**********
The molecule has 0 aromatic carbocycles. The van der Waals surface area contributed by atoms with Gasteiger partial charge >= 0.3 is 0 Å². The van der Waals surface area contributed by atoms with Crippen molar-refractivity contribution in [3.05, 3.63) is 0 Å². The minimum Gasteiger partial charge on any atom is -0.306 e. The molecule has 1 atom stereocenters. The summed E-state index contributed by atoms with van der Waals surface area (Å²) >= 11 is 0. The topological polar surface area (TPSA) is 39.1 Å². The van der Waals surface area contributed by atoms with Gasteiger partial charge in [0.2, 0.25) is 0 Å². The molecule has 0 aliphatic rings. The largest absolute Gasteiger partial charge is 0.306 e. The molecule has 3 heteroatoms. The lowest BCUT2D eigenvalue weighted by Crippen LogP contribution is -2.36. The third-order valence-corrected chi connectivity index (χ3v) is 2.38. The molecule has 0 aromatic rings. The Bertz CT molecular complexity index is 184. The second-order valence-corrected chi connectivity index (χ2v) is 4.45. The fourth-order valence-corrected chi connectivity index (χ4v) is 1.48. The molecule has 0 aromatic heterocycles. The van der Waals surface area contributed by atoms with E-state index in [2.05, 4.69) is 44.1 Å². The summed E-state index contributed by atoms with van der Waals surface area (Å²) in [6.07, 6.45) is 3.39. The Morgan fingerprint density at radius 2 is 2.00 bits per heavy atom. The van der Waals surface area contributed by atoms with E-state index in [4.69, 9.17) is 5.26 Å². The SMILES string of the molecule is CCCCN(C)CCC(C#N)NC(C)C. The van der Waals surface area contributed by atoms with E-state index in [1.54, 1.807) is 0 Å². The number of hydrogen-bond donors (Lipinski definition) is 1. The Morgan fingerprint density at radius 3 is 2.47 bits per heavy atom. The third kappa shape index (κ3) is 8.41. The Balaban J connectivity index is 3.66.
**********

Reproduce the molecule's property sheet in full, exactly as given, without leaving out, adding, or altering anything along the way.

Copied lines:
The molecule has 0 aromatic carbocycles. The van der Waals surface area contributed by atoms with Gasteiger partial charge >= 0.3 is 0 Å². The van der Waals surface area contributed by atoms with Crippen molar-refractivity contribution in [3.05, 3.63) is 0 Å². The minimum Gasteiger partial charge on any atom is -0.306 e. The molecule has 1 atom stereocenters. The summed E-state index contributed by atoms with van der Waals surface area (Å²) >= 11 is 0. The topological polar surface area (TPSA) is 39.1 Å². The van der Waals surface area contributed by atoms with Gasteiger partial charge in [0.2, 0.25) is 0 Å². The molecule has 0 aliphatic rings. The largest absolute Gasteiger partial charge is 0.306 e. The molecule has 3 heteroatoms. The lowest BCUT2D eigenvalue weighted by Crippen LogP contribution is -2.36. The third-order valence-corrected chi connectivity index (χ3v) is 2.38. The molecule has 0 aromatic rings. The Bertz CT molecular complexity index is 184. The second-order valence-corrected chi connectivity index (χ2v) is 4.45. The fourth-order valence-corrected chi connectivity index (χ4v) is 1.48. The molecule has 0 aromatic heterocycles. The van der Waals surface area contributed by atoms with E-state index in [2.05, 4.69) is 44.1 Å². The summed E-state index contributed by atoms with van der Waals surface area (Å²) in [6.07, 6.45) is 3.39. The Morgan fingerprint density at radius 2 is 2.00 bits per heavy atom. The van der Waals surface area contributed by atoms with E-state index in [4.69, 9.17) is 5.26 Å². The SMILES string of the molecule is CCCCN(C)CCC(C#N)NC(C)C. The van der Waals surface area contributed by atoms with E-state index in [1.54, 1.807) is 0 Å². The number of hydrogen-bond donors (Lipinski definition) is 1. The Morgan fingerprint density at radius 3 is 2.47 bits per heavy atom. The third kappa shape index (κ3) is 8.41. The Balaban J connectivity index is 3.66.